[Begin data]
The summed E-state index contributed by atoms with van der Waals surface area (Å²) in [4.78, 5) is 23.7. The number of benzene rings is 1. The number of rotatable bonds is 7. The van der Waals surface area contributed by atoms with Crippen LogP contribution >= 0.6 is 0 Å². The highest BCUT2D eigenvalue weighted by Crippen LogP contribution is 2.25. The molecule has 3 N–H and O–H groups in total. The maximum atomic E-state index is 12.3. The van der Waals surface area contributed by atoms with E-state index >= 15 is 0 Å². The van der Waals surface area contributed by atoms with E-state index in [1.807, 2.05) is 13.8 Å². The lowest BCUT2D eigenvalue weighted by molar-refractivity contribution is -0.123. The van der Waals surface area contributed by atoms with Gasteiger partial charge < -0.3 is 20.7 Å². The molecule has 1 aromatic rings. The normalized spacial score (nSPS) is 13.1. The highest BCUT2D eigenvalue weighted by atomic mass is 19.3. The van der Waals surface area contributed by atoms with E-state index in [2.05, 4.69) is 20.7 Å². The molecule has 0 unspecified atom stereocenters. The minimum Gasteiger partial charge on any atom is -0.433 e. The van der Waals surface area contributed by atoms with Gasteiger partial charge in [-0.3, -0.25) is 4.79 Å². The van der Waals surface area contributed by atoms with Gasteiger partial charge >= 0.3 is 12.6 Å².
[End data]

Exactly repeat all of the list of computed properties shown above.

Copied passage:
The summed E-state index contributed by atoms with van der Waals surface area (Å²) in [4.78, 5) is 23.7. The number of benzene rings is 1. The number of rotatable bonds is 7. The van der Waals surface area contributed by atoms with Crippen LogP contribution >= 0.6 is 0 Å². The highest BCUT2D eigenvalue weighted by Crippen LogP contribution is 2.25. The molecule has 3 N–H and O–H groups in total. The maximum atomic E-state index is 12.3. The van der Waals surface area contributed by atoms with E-state index >= 15 is 0 Å². The van der Waals surface area contributed by atoms with E-state index in [1.807, 2.05) is 13.8 Å². The lowest BCUT2D eigenvalue weighted by molar-refractivity contribution is -0.123. The van der Waals surface area contributed by atoms with Gasteiger partial charge < -0.3 is 20.7 Å². The molecule has 1 aromatic rings. The normalized spacial score (nSPS) is 13.1. The highest BCUT2D eigenvalue weighted by atomic mass is 19.3. The van der Waals surface area contributed by atoms with E-state index in [2.05, 4.69) is 20.7 Å². The molecule has 0 unspecified atom stereocenters. The minimum Gasteiger partial charge on any atom is -0.433 e. The van der Waals surface area contributed by atoms with Gasteiger partial charge in [-0.3, -0.25) is 4.79 Å². The van der Waals surface area contributed by atoms with Gasteiger partial charge >= 0.3 is 12.6 Å².